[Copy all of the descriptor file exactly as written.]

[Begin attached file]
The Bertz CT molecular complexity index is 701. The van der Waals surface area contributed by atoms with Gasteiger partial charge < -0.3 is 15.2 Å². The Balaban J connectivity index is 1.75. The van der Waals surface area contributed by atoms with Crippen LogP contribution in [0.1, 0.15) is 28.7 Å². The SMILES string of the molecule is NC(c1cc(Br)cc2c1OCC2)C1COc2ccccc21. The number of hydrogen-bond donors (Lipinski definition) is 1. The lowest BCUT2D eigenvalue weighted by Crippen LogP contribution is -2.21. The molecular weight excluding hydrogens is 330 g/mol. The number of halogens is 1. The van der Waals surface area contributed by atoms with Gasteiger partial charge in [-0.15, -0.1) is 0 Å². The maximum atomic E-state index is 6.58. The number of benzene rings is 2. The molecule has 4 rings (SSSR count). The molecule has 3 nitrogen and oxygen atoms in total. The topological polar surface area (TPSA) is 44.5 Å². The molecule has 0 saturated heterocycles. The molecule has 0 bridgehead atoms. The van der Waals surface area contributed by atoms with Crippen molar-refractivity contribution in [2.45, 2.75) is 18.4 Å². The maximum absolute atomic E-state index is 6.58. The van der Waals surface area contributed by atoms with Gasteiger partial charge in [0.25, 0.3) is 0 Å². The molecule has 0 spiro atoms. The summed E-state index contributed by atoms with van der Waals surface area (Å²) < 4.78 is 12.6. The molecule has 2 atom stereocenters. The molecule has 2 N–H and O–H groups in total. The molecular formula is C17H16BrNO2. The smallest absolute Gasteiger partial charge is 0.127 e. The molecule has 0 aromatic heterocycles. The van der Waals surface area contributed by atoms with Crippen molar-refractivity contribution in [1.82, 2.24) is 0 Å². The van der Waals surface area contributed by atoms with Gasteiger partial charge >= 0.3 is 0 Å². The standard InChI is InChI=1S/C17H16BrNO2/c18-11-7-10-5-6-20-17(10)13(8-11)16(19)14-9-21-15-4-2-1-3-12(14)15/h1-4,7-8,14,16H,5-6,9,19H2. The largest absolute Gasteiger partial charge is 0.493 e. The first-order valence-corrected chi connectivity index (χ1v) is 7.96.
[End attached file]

The Bertz CT molecular complexity index is 701. The van der Waals surface area contributed by atoms with Gasteiger partial charge < -0.3 is 15.2 Å². The Balaban J connectivity index is 1.75. The van der Waals surface area contributed by atoms with Crippen LogP contribution in [0.1, 0.15) is 28.7 Å². The SMILES string of the molecule is NC(c1cc(Br)cc2c1OCC2)C1COc2ccccc21. The number of hydrogen-bond donors (Lipinski definition) is 1. The lowest BCUT2D eigenvalue weighted by Crippen LogP contribution is -2.21. The molecular weight excluding hydrogens is 330 g/mol. The number of halogens is 1. The van der Waals surface area contributed by atoms with Gasteiger partial charge in [-0.15, -0.1) is 0 Å². The maximum atomic E-state index is 6.58. The number of benzene rings is 2. The molecule has 4 rings (SSSR count). The molecule has 3 nitrogen and oxygen atoms in total. The topological polar surface area (TPSA) is 44.5 Å². The molecule has 0 saturated heterocycles. The molecule has 0 bridgehead atoms. The van der Waals surface area contributed by atoms with Crippen molar-refractivity contribution in [2.45, 2.75) is 18.4 Å². The maximum absolute atomic E-state index is 6.58. The van der Waals surface area contributed by atoms with Gasteiger partial charge in [0.25, 0.3) is 0 Å². The molecule has 0 spiro atoms. The summed E-state index contributed by atoms with van der Waals surface area (Å²) < 4.78 is 12.6. The molecule has 2 atom stereocenters. The molecule has 2 N–H and O–H groups in total. The molecular formula is C17H16BrNO2. The smallest absolute Gasteiger partial charge is 0.127 e. The molecule has 0 aromatic heterocycles. The van der Waals surface area contributed by atoms with Crippen molar-refractivity contribution in [1.82, 2.24) is 0 Å². The van der Waals surface area contributed by atoms with Gasteiger partial charge >= 0.3 is 0 Å². The standard InChI is InChI=1S/C17H16BrNO2/c18-11-7-10-5-6-20-17(10)13(8-11)16(19)14-9-21-15-4-2-1-3-12(14)15/h1-4,7-8,14,16H,5-6,9,19H2. The largest absolute Gasteiger partial charge is 0.493 e. The first-order valence-corrected chi connectivity index (χ1v) is 7.96.